By James Pomfret and Venus Wu
HONG KONG (Reuters) - A Beijing-backed civil servant, Carrie Lam, was chosen to be Hong Kong’s next leader on Sunday amid accusations that Beijing is meddling and denying the financial hub a more populist leader perhaps better able to defuse political tension.
The majority of the China-ruled city’s 7.3 million people have no say in deciding their leader, who is chosen from among several candidates by a 1,200-person “election committee” stacked with pro-Beijing and pro-establishment loyalists.
Lam, who will become Hong Kong’s first female chief executive when she takes office on July 1, won 777 votes compared with 365 for her closest rival, former financial secretary John Tsang, who polls show is more popular.
There were several invalid protest ballots including one that carried an obscenity.
“Hong Kong, our home, is suffering from quite a serious divisiveness,” Lam said in a victory speech.
“My priority will be to heal the divide and to ease the frustration, and to unite our society to move forward.”
Lam also pledged to follow through on election promises including introducing a “two-tier” profits tax, reducing tax to spur research and development, tackling the high cost of housing by increasing land supply and boosting education spending.
She also promised to defend the rule of law and freedom of expression as integral to underpinning prosperity.
“Hong Kong needs new thinking,” she said.
Some scuffles broke out outside the voting center between protesters and police, who used metal barricades to keep the demonstrations well away.
The activists denounced Beijing’s “interference” amid widespread reports of lobbying of voters to back Lam, rather than Tsang.
Some protesters chanted “I want universal suffrage” and unfurled yellow umbrellas, a symbol of the civil disobedience “umbrella movement”, when the result was announced.
“Lies, coercion, whitewash,” read one banner. A big yellow banner calling for full democracy was hung from the Lion Rock peak overlooking the city.
“The central government has intervened again and again,” said Carmen Tong, a 20-year-old student. “It’s very unjust.”
Hundreds of Lam’s supporters waved Chinese flags and cheered inside and outside the venue after her win.
Since Hong Kong returned to Chinese rule in 1997, Beijing has gradually increased control over it even though it promised wide-ranging freedoms and autonomy not allowed on the mainland under the formula of “one country, two systems”, along with an undated promise of universal suffrage.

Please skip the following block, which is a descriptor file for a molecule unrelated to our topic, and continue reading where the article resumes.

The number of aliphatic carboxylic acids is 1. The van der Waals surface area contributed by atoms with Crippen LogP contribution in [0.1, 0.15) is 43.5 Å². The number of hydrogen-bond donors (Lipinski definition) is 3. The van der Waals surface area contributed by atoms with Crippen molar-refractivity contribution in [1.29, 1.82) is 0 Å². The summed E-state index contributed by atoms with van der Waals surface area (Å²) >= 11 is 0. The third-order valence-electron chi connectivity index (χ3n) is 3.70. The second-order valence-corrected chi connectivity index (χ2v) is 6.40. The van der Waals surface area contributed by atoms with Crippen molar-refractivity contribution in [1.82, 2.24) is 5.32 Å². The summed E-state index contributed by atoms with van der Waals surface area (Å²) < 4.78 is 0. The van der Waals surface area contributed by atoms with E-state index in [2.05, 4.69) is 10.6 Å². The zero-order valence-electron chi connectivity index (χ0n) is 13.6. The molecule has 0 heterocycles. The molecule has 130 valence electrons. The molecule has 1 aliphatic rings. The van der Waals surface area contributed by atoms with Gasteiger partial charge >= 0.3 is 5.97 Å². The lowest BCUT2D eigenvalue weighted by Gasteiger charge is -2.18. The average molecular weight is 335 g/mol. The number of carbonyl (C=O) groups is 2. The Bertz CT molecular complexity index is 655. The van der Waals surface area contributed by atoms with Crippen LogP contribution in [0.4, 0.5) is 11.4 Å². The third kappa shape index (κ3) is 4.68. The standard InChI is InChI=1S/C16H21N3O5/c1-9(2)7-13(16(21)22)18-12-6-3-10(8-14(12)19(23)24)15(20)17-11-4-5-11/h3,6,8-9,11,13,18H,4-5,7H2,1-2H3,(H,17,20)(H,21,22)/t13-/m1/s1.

Many, including opposition democrats, fear Lam will stick to the tough policies of staunchly pro-Beijing incumbent Leung Chun-ying, who ordered the firing of teargas on pro-democracy protesters in 2014 and who was not seen to be defending Hong Kong’s autonomy and core values.
“She doesn’t have a strong foundation, nor will she have a honeymoon after she’s elected,” said political scientist Ivan Choy.
“But whether she will further divide society we still have to wait and see what she does, whether she will continue the approach of Leung.”
All of Hong Kong’s three other post-handover leaders have struggled to balance the demands of China’s stability-obsessed Communist Party leaders, with the wish of many residents to preserve the global financial hub’s liberal values and rule of law that have long underpinned its economic success.
In 2014, parts of the city were paralyzed when tens of thousands of protesters blocked major roads for nearly three months to demand Beijing allow full democracy; demands that were ignored amid some violent clashes.
China’s Hong Kong and Macau Affairs Office congratulated Lam, saying she should not disappoint the people and should seek to “comprehensively unite all sectors of society”, strengthen development, and “work hard to forge a new situation”, the official Xinhua news agency said.
Some city residents see China’s creeping interference in business, media, politics, academia and the judiciary as tarnishing the city’s international business allure.
The detention in 2015 of five Hong Kong booksellers who sold material critical of Beijing also dismayed many residents.
The upheavals over the city’s autonomy and democratic reforms have roiled a new generation and weighed on the city’s economy, ranked 33rd globally by the World Bank in 2015. Hong Kong’s richest man, Li Ka-shing, warned this week the city couldn’t afford another five years of strife.
Hong Kong had been presented with a reform package, offering the possibility of a direct vote for this leadership race, though only of candidates essentially pre-screened by Beijing. The blueprint was vetoed in 2015 by pro-democracy lawmakers as “fake” Chinese-style democracy.
Political and social divisions have led to some legislative and policy-making paralysis and the stalling of major projects, including a cultural hub and high-speed rail link to China.
While Hong Kong’s proximity to China has been a boon, bringing investment and spending, businesses have also faced growing competition from mainland firms in sectors like services and property.
Housing prices, now among the world’s highest, are widely seen to have been pushed up by a wave of buying from rich Chinese, intensifying anti-mainland China sentiment.
(Reporting by James Pomfret, Venus Wu and Katy Wong in Hong Kong; Dominique Patton in Beijing; Editing by Robert Birsel)